Salivating over the description of the work done to today’s Nice Price or Crack Pipe E46 is like reading Penthouse Forum—it’s almost to good to be true. Let’s see if this M wagon’s price also has you frothing.
Fast acting Houston-area BMW enthusiast Cody W. Crochet was able to save all his cars from the floods brought by Hurricane Harvey using landscaping bricks to raise his garaged red E36 M3 up out of rising waters. Here’s how he carefully lowered that car back down—brick by brick, corner by corner.
After about two weeks of searching and a lot of sad tweets, Canadian esports commentator Matthew Trivett found the custom BMW E46 M3 GT3 race car he said was stolen in Nova Scotia. He tweeted that he got the car back Wednesday, not in perfect condition and minus about $15,000 in spare parts and tools.
Oh, Alfa. You’re like some beautiful and brilliant but wildly self-destructive friend who can’t seem to ever let themselves succeed. They ace a job interview, and then show up for the first day of work drunk and with taquito vomit down their shirt. That’s sort of how I feel about the Alfa Romeo Giulia Quadrifoglio…
Perhaps it’s lack of discipline, or lack of taste, or lack of culture, or lack of understanding, or even lack of respect, but out of a field of over a hundred cars, the best damn thing about my Saturday afternoon at the fifth Pinehurst Concours d’Elegance was an E30 M3.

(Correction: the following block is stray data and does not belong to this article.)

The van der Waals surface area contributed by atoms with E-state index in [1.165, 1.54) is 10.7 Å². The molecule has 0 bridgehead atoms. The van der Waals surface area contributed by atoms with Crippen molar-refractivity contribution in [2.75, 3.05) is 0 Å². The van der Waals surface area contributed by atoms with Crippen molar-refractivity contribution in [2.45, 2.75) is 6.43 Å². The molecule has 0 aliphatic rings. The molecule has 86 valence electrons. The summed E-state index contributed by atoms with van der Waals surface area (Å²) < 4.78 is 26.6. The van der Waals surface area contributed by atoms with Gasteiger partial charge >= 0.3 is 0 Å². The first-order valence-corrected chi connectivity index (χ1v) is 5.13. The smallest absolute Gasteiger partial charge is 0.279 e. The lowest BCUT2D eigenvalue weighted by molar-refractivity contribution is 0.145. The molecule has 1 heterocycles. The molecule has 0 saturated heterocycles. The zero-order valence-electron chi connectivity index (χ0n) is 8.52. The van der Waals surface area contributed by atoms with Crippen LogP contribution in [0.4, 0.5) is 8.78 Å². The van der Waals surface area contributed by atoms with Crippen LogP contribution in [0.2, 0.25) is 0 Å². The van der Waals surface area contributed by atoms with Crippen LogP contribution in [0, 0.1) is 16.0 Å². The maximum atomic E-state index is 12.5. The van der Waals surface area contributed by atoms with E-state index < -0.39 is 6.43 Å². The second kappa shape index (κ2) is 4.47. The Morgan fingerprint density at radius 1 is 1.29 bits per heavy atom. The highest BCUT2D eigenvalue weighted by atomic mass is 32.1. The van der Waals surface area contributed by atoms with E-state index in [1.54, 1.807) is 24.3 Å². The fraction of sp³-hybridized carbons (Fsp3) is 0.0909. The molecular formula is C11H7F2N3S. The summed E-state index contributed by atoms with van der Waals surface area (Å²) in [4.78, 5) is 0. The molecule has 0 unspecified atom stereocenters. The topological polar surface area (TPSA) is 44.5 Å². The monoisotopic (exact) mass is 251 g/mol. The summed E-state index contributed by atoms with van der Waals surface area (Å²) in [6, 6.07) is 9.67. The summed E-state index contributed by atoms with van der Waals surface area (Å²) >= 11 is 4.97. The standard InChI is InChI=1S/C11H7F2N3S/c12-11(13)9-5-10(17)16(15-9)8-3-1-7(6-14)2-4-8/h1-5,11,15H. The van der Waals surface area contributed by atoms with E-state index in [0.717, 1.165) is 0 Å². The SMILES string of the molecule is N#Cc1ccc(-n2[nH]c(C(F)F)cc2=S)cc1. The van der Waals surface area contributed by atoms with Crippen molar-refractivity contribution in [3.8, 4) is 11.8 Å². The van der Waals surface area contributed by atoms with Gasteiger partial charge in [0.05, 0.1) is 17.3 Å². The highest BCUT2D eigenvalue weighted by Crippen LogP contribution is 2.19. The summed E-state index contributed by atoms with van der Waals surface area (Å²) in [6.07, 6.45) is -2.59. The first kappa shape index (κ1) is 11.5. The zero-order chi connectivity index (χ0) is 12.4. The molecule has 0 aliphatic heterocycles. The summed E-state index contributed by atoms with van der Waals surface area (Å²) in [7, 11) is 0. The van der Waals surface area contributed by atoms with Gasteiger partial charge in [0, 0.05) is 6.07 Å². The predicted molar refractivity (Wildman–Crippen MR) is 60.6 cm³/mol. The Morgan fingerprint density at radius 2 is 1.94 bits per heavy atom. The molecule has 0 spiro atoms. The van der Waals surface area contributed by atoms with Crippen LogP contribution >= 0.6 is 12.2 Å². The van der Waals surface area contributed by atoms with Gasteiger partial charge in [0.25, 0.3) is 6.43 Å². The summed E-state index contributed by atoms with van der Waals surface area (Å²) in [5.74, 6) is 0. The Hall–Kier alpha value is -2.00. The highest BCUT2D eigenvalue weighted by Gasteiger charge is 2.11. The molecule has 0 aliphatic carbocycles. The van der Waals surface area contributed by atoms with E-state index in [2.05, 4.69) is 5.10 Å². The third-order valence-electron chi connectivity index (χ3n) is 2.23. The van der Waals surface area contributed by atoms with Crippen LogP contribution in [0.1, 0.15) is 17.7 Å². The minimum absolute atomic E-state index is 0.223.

While fueling the need for cars with more horsepower, BMW’s M-division seems to have backed itself into a corner when it comes to offering a variety of transmissions. In a recent interview, a BMW exec indicated that the days are numbered for manual and DCT gearboxes.
The seller of today’s Nice Price or Crack Pipe Pandem-bodied 325it says it’s an awesome STANCE beauty. We’ll take a stance on its price, one way or another.
Everyone dreams of buying that childhood dream car for cheap on Craigslist through the magical power of depreciation. But as we’ve seen time and time again, purchase price is only one small part of the equation.
Everyone wants an E30, but people just seem to have the E36. They tune it, they race it, they engine swap it. But no one loves it. No one truly wants the E36. Will that ever change?
While Hurricane Matthew was raging, you may have seen some delightful pictures on the internet of a lovely BMW E30 M3 sitting, warm and safe, inside someone’s house, to better be protected from the storm. Those photos weren’t staged. There actually was a guy who drove his car into his living room to protect it, and we…
No matter how you feel about the BMW M3s of the 1990s—especially if you’re in the U.S., since Europe got the better version—there’s no debate that the car is charming. Doesn’t that shiny, beautiful blue just put a smile on your face?
The driver of this Setra Motorsport BMW M3-R seems pretty confused when he notices something’s missing.
Why yes, I have spent hours each day ogling that giant gallery of BMW M3s we posted earlier this week. Don’t judge me. But it’s also got me wondering this: just how cheaply could one pick up an E30 M3 if they wanted?
Like Invisible Touch, the M3, a vehicle made by the Bavarian Motor Works company of West Germany, turns 30 this year. I would argue that it has aged better than that album, and this massive photo gallery of M3s—including weird-ass one-offs—is proof of that.
Some say the BMW M3 of the 1990s was a bit of a crap can, impure and unworthy of the “///M” badge. I happen to think it’s a handsome looking car but any way you slice it, there’s no denying the European spec version was superior. This video breaks down how.
Last place? No problem. No problem at all.